This post draws on classic social perspectives to present a whirlwind tour of how understanding context is crucial to designing more effective platforms. Particularly as the Netherlands is one of the most digitised nations advanced in digital governance and others are following suit. Right now, the major problem is that people are getting fined for things they didn’t know they were responsible for.
Quick outline: Dutch eGovernment platform
The GDI platform for the Netherlands is called MijnOverheid (MyGoverment), and is meant to centralise and streamline how people communicate with the government.
If you have signed up for it, the platform creates a central, secured repository online your personal data and an online mailbox to which any letters from the government get sent. The platform is used by city councils and national government ministries, but also by the tax authority, civil data registration, pension funds, water organisations (ever-important in the Netherlands), cadastral information, car registration, study loans, and the list grows.
Huh? A fine? Did I get told about that?!
Last week the national ombudsman published a report titled ‘Hoezo, Mijn Overheid‘? Which translates into ‘How so, My Government’? The play on words highlights the question of ownership and inclusion in digitsation, as the report shows how problematic the platform has become.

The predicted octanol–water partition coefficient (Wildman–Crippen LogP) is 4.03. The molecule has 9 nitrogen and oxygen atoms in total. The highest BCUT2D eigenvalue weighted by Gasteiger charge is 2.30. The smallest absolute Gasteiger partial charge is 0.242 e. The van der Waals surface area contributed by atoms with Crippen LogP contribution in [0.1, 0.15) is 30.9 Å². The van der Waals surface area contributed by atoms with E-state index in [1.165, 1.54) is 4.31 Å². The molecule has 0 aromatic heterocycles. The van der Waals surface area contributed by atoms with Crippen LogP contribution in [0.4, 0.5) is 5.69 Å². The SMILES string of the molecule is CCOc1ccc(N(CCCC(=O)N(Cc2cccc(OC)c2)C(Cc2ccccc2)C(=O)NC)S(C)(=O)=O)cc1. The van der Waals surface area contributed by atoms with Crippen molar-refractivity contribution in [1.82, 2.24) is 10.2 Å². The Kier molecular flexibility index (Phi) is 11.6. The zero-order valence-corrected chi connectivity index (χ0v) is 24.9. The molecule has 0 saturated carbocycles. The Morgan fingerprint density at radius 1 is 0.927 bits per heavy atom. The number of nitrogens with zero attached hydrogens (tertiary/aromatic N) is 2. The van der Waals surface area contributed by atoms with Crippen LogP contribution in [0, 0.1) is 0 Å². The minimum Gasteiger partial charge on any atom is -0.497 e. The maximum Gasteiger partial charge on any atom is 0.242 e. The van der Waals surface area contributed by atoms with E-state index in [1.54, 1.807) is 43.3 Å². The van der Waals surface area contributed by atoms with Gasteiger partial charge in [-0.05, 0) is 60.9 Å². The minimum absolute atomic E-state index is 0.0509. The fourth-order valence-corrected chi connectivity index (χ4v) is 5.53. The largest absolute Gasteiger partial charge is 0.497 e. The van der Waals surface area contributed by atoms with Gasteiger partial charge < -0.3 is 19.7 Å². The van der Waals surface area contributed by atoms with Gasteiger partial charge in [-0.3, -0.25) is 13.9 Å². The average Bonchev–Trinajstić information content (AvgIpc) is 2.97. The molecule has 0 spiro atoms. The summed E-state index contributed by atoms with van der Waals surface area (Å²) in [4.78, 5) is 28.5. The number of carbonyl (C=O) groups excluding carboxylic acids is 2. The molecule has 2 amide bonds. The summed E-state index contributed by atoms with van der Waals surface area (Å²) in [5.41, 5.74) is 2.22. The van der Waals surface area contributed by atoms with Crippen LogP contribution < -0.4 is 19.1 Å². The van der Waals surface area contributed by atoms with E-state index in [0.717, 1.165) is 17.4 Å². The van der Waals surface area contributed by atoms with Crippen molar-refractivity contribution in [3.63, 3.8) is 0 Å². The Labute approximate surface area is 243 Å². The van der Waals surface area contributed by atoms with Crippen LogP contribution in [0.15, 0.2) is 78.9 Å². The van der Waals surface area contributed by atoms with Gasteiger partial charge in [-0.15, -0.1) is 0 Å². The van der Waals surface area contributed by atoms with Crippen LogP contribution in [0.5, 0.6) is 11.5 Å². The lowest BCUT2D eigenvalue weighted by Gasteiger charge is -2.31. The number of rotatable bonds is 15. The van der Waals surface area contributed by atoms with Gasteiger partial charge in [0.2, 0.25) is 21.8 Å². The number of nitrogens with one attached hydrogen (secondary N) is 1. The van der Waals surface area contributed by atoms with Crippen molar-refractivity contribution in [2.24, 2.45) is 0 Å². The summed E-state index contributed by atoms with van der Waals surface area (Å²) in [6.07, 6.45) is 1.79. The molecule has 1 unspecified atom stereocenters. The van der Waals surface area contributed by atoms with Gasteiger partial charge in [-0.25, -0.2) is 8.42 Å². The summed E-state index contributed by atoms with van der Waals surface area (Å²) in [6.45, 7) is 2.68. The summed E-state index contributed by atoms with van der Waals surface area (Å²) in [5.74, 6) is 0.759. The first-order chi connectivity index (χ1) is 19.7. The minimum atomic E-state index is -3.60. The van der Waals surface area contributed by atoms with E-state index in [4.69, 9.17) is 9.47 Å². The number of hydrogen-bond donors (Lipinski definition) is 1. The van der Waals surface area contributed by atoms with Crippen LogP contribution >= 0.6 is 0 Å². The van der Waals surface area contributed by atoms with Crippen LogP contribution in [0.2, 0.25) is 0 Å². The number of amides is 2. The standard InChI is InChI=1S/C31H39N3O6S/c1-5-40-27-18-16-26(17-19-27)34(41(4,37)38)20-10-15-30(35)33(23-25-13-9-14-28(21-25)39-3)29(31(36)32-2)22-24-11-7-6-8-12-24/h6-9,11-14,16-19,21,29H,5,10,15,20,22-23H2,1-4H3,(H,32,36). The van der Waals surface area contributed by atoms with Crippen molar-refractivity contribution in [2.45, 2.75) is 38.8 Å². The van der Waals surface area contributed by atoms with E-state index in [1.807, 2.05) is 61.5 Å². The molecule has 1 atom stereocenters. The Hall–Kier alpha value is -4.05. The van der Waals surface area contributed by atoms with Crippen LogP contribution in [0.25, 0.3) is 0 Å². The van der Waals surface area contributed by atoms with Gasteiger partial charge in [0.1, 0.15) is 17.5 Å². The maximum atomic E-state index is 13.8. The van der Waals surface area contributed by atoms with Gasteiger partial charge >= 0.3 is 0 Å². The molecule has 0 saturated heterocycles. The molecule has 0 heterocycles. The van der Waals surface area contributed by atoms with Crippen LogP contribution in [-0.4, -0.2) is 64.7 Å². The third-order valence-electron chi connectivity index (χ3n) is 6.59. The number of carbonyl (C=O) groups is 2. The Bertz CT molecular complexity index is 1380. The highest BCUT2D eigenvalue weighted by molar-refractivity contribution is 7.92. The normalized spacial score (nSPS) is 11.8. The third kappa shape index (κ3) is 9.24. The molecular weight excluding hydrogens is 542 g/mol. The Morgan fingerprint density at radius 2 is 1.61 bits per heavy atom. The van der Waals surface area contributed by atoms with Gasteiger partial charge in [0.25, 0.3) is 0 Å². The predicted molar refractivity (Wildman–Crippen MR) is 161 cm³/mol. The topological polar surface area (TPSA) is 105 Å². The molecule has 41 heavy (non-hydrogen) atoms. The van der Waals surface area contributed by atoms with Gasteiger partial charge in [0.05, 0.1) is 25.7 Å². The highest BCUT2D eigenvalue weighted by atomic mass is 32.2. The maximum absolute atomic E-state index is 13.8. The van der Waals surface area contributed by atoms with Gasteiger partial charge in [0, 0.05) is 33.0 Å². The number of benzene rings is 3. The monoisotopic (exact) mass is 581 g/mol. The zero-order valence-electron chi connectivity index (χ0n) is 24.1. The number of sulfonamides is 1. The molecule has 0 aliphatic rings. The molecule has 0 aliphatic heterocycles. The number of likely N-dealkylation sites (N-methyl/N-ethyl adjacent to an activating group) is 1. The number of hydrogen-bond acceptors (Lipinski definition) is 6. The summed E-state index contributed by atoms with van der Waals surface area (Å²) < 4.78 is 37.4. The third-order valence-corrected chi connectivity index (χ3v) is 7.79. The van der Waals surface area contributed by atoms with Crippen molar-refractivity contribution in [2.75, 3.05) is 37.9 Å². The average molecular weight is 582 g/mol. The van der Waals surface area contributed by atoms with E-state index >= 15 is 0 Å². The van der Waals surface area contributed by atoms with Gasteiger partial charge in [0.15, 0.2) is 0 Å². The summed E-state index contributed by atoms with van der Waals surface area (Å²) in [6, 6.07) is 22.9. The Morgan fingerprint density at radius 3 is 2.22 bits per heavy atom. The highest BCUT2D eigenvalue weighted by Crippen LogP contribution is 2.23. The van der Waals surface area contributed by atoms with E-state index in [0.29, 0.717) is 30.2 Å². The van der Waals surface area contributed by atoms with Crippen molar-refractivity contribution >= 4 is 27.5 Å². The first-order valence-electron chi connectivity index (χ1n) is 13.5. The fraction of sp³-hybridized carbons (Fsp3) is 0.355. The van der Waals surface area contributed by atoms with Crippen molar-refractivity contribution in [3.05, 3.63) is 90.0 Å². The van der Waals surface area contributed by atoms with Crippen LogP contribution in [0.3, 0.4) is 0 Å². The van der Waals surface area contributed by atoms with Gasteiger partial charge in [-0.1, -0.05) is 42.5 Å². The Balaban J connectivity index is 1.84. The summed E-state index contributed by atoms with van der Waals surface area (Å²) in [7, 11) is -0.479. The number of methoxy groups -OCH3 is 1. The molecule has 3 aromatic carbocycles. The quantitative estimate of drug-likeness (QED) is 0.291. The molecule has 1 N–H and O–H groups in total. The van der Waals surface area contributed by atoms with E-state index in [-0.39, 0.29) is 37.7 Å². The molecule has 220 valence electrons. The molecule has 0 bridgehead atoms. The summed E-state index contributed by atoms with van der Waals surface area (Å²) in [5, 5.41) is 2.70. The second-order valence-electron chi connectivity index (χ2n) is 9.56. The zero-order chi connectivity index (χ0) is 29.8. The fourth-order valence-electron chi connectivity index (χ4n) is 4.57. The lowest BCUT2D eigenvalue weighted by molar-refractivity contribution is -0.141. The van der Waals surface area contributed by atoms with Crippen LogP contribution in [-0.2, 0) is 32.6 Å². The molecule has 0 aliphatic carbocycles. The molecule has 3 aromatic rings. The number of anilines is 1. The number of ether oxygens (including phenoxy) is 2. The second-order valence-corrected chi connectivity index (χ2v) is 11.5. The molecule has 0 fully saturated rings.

By far what gets the most attention is that people are getting fined for not responding to important letters they didn’t know they had received. (!!!)
Despite significant pressure/incentivisation to use the platform, the report found that the average citizen still doesn’t use it or check their messages.
Changing the rules and shucking responsibility
Here’s the first catch: either you have to tick the box to allow the platform to send you an email notification when ‘you’ve got mail’, or you have to check the platform manually to see if there’s any news.
This choice to opt-in means many people have simply been receiving mail into this mailbox without ever checking it or being notified, and then missing highly important paperwork. Snail mail being used only for the unwelcome news that you’re being fined.
The larger issue here is that the change in platform design shifts the burden of responsibility to the citizen.
Granted you can argue that you’re also responsible for opening those bills that have been piling up and you’ve so far successfully ignored, but that has a very different feel to it than not actually knowing you’re responsible for choosing.
Ignorance of the law is not an excuse for breaking it, but systems and the communication strategies we use to tell citizens about them can be designed to significantly reduce the chances of people not-knowing. As this is an eGovernment platform, the state has a responsibility to design systems that look beyond just technical functionality and possibility but also to how people interact with technology in order to really make efficiency and security work.
Don’t underestime the physical-ness of interacting with the state
You cannot assume that a digital mailbox is the same as paper letters falling onto your front doormat.
Everybody who’s ever received a birthday card in the mail knows that an e-card just doesn’t quite cut it.
The change from physical to digital requires checking assumptions about how we interact with objects. We likely to treat a piece of paper differently than an email because it quite literally and metaphorically has weight.